ICUMSA General Guidelines for validating indirect techniques of measurement
At its 2016 session in Warsaw, Poland, ICUMSA approved a set of "General Guidelines for Validating Indirect Measurement Techniques". The indirect measurement techniques are alternative techniques for measuring sugar properties, which aim to give similar results to the laboratory ICUMSA methods in the ICUMSA Methods Book.
By following the guidelines you may check whether an indirect measurement technique has the same level of performance as the laboratory ICUMSA method used to calibrate it. The guidelines present an approach to be taken to validate the indirect measurement technique in order to ensure a robust outcome.
The example used for testing and establishing the guidelines was the reflectance method of the Neltec ColourQ 2100. Two Neltec ColourQ 2100 instruments were evaluated in the range of 20 to 50 IU against the method "ICUMSA GS2/3-10 (2011) - The Determination of White Sugar Solution Colour, Official" using the guidelines in order to see whether these were sufficiently developed. According to the results of the validations applying the guidelines, it was demonstrated that the two ColourQ instruments gave equivalent results to ICUMSA GS2/3-10 (2011). After a thorough review of the guidelines and the test of the guidelines on the ColourQ instruments, the ICUMSA session decided to approve the guidelines.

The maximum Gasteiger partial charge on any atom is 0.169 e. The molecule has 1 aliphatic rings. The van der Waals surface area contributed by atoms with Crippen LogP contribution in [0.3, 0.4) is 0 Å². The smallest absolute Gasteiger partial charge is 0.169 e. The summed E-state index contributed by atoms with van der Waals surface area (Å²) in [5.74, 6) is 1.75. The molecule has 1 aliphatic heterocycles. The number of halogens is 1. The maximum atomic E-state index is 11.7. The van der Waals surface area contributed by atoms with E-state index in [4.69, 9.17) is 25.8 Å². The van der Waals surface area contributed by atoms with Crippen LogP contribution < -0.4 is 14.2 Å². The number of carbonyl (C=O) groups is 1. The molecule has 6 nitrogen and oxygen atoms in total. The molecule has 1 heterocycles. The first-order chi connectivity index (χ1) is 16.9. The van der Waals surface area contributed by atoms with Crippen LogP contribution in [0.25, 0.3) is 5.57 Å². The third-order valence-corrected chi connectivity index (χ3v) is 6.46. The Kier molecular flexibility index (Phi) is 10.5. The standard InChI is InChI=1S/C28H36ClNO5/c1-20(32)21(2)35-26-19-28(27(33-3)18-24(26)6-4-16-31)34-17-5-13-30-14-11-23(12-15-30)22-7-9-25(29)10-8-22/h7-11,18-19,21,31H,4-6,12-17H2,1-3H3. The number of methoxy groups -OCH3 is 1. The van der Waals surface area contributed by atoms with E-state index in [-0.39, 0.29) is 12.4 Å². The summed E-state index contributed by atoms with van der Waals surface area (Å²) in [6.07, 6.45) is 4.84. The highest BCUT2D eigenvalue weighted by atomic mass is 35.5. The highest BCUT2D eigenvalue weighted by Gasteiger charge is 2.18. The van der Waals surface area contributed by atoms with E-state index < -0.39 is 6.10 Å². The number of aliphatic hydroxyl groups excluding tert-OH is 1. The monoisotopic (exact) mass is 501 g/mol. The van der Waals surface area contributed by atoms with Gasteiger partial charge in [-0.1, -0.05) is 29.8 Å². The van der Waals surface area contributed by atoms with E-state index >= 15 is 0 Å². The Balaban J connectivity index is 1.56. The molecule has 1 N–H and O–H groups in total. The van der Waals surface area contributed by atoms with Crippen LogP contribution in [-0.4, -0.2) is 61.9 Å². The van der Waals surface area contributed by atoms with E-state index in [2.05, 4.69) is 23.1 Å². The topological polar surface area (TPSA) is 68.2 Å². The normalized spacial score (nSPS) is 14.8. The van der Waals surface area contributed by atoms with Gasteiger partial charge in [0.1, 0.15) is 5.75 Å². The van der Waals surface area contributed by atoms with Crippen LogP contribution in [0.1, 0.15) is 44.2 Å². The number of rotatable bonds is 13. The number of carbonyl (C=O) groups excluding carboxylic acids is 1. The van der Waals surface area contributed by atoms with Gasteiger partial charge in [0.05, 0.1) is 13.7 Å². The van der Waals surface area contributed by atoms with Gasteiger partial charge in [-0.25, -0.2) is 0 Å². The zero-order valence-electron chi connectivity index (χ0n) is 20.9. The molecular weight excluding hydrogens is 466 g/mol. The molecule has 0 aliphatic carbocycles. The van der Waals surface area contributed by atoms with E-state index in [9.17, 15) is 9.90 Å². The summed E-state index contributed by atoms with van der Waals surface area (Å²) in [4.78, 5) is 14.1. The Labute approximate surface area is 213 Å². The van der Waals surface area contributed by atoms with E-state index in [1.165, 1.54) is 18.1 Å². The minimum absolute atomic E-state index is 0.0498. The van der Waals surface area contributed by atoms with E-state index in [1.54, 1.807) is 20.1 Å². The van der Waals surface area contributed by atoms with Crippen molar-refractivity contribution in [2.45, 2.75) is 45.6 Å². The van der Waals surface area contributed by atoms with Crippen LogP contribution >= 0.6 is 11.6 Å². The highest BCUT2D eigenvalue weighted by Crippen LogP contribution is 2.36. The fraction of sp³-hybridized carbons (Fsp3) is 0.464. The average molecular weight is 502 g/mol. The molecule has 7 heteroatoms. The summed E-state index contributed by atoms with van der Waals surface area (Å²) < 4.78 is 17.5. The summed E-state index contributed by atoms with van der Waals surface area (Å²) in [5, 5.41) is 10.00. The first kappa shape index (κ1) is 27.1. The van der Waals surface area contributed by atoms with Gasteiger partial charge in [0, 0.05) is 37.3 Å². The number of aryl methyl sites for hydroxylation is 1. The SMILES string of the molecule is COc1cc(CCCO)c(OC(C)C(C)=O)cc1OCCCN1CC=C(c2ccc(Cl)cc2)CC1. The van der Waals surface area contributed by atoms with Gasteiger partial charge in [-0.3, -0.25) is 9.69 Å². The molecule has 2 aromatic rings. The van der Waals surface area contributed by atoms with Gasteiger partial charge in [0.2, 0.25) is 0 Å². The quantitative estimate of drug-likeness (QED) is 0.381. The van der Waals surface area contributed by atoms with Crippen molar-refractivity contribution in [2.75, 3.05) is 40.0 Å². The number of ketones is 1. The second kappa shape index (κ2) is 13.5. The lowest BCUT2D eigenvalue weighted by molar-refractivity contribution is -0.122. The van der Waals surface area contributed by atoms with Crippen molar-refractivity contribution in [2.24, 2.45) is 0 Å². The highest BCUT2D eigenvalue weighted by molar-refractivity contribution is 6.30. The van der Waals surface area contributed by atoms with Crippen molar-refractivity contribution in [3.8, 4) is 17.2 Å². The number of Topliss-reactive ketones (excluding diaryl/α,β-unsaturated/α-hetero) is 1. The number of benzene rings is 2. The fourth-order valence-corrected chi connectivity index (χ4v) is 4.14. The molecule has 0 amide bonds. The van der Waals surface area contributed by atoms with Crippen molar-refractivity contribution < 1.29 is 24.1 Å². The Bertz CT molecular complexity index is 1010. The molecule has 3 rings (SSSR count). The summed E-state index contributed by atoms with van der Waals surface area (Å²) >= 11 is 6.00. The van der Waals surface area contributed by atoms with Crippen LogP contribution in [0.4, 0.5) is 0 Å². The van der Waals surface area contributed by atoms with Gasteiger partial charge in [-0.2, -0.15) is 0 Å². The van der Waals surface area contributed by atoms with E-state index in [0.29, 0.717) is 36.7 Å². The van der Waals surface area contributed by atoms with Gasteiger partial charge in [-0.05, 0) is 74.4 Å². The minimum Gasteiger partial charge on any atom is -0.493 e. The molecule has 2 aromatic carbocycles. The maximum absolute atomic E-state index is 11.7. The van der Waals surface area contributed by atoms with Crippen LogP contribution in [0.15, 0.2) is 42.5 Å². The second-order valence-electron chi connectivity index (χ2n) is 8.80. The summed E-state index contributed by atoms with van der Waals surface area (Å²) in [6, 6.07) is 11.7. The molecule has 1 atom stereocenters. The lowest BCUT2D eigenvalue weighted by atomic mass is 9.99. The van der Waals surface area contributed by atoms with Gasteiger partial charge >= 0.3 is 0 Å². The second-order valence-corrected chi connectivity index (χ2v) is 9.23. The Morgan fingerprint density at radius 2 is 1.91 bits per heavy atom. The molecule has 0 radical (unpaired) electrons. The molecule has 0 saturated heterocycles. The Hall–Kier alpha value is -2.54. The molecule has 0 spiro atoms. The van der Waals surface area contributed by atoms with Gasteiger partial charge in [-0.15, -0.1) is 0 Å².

According to the guidelines: "A validated calibration cannot be transferred to another instrument, factory or laboratory." Therefore, any validation established using the guidelines cannot be extended to other instruments - these have to be similarly developed following the same protocol. Each new installation must be validated based on laboratory results using the official ICUMSA method.
ICUMSA and specific products/instruments
In order to comply with ICUMSA policy on proprietary methods and equipment, it should be noted that ICUMSA does not endorse or approve specific products. All equipment used for the analysis and characterization of sugar should be properly validated according to accepted protocols.